Work Package Summary
WP4 deals with the design optimization of the outer shaft of a lower limb prosthesis based on lightweight lattice structures using biomimetic principles inspired by the mechanics of the wing of dragonflies.
The main goals of iNclude
WP4 deals with the development of a design methodology for high-stiffness, lightweight parts, demonstrated on an outer shaft of a prosthesis based on dragonfly structures. Dragonfly wings represent remarkable examples of a balance between load‐bearing and durability. This balance is achieved through a compromise between stiffness and flexibility. Dragonfly wings are stiff enough to withstand aerodynamic loads and flexible enough to deform without failure. Joint‐like structures play a key role in this regard. Due to their “weaker” structure or material, the joints are often more flexible than other wing components.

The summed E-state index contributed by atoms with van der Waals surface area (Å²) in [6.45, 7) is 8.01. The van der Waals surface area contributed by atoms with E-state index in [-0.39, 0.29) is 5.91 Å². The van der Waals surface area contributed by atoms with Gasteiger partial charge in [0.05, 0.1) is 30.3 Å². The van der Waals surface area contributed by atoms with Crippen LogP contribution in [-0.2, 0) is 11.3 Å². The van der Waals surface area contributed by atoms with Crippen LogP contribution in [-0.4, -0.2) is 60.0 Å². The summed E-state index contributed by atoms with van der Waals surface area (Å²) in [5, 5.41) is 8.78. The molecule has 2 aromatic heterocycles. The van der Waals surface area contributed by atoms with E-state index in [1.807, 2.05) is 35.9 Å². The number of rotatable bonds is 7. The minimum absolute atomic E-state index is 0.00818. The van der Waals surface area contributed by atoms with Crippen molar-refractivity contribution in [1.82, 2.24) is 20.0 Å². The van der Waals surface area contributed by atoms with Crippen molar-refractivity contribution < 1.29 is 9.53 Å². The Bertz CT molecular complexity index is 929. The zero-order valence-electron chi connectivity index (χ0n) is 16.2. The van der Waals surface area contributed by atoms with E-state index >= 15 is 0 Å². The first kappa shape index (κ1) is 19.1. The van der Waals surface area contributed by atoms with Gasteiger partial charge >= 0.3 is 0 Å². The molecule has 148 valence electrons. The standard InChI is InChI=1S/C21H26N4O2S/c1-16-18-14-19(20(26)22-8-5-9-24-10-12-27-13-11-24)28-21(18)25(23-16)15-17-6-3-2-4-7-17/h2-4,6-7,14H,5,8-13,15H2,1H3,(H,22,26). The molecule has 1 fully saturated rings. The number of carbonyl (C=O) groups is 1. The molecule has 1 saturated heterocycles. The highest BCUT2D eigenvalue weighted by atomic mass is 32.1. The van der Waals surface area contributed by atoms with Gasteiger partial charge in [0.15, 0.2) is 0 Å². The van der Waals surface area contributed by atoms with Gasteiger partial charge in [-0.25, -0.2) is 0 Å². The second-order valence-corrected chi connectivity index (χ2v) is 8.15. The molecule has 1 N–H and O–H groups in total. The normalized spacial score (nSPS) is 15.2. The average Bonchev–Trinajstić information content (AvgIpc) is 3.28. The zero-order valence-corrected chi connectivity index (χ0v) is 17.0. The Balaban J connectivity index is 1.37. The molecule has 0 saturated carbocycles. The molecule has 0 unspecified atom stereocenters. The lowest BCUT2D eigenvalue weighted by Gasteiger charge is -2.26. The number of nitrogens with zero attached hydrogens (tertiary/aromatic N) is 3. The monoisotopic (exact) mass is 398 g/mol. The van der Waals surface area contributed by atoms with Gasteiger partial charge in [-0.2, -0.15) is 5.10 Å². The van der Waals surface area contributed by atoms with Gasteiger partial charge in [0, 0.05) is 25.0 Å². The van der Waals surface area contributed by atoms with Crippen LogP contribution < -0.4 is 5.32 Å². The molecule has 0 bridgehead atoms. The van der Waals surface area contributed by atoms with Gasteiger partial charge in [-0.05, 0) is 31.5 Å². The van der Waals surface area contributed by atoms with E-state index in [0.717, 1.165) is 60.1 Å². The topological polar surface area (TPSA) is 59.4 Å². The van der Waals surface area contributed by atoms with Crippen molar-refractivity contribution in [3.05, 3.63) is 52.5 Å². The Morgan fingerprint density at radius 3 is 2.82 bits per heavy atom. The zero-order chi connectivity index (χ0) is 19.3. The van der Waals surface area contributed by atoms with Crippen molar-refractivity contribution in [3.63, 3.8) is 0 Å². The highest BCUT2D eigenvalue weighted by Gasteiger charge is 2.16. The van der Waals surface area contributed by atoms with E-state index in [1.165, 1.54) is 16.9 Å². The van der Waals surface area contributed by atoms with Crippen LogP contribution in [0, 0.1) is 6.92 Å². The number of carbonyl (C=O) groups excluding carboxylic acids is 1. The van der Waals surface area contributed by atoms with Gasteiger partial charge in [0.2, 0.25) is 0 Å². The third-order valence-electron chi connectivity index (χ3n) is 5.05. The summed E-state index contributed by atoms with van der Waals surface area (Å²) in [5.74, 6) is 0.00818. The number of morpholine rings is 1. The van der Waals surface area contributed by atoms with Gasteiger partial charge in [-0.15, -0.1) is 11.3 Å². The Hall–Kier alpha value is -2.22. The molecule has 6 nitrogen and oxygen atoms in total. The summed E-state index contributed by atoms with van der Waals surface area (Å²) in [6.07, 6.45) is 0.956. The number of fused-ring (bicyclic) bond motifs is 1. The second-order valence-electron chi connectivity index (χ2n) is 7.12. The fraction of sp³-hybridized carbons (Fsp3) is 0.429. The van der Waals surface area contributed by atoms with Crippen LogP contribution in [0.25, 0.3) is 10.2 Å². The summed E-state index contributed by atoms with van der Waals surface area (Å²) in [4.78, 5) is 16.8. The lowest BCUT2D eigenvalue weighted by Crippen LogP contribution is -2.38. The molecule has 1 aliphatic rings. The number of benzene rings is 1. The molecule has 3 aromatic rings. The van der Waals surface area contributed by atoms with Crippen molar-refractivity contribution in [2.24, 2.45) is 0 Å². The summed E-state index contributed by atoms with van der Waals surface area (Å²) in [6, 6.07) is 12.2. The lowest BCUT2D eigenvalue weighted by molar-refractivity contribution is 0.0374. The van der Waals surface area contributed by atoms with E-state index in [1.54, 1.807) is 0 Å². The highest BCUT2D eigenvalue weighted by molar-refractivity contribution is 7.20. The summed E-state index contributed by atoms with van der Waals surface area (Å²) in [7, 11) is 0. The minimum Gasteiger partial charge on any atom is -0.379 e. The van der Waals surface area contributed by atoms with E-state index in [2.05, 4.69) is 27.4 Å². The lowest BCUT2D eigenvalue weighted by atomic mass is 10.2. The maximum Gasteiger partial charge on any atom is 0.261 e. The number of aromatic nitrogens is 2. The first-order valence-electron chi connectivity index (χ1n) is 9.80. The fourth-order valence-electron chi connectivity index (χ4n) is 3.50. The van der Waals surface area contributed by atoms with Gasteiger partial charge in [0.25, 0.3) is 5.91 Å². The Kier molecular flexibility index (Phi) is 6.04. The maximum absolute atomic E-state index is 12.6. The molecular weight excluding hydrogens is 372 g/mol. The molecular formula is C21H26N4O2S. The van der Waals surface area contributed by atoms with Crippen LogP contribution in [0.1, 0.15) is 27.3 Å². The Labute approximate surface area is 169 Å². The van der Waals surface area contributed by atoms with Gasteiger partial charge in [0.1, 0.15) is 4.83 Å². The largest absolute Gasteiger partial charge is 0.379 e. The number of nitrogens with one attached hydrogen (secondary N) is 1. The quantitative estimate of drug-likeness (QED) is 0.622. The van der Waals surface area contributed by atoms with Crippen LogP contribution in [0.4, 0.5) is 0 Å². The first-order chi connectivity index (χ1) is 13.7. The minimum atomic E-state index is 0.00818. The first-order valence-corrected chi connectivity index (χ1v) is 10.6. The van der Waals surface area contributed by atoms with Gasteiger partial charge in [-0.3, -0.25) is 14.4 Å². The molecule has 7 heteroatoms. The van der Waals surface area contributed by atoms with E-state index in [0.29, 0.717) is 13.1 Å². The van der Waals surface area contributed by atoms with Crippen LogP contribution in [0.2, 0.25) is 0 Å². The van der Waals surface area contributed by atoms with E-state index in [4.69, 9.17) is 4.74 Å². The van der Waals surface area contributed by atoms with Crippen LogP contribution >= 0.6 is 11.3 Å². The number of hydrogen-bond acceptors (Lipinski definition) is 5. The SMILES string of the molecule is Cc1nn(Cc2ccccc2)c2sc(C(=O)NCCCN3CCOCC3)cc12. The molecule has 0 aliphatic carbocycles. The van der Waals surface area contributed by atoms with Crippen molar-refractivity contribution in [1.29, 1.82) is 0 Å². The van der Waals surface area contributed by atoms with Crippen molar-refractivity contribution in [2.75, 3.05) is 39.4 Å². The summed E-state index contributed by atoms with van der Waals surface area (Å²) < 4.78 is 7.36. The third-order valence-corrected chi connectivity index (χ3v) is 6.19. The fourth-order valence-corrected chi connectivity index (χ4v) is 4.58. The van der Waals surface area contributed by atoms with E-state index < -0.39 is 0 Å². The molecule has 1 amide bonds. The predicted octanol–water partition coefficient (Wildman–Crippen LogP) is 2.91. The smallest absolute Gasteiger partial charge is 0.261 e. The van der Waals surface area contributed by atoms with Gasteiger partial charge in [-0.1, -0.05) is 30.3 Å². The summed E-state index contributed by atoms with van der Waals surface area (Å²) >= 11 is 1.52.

Figure modified according to Attribution 4.0 International (CC BY 4.0) – based on the original derived from: Khaheshi, A., Gorb, S., Rajabi, H., Triple Stiffness: A Bioinspired Strategy to Combine Load‐Bearing, Durability, and Impact‐Resistance. Adv. Sci. 2021, 2004338. https://doi.org/10.1002/advs.202004338.
As can be seen in Fig. 1, the different joint-like structures in the wing of the dragonfly have a different geometry which leads to different mechanical behavior. There are flexible joints that allow high deformability, mechanical stoppers that lead to a fixed lattice structure, and buckling zones in which the joint is rotatably supported along a lattice truss structure. Fig.1 also shows that the overall stability of the wing is achieved by connecting the lattice bars with a membrane-like layer. By linking the different components in the dragonfly, an adaptive structure is achieved that can support high loads, while at the same time being flexible enough to absorb sudden load shocks without damage, and all gather in a highly lightweight construction.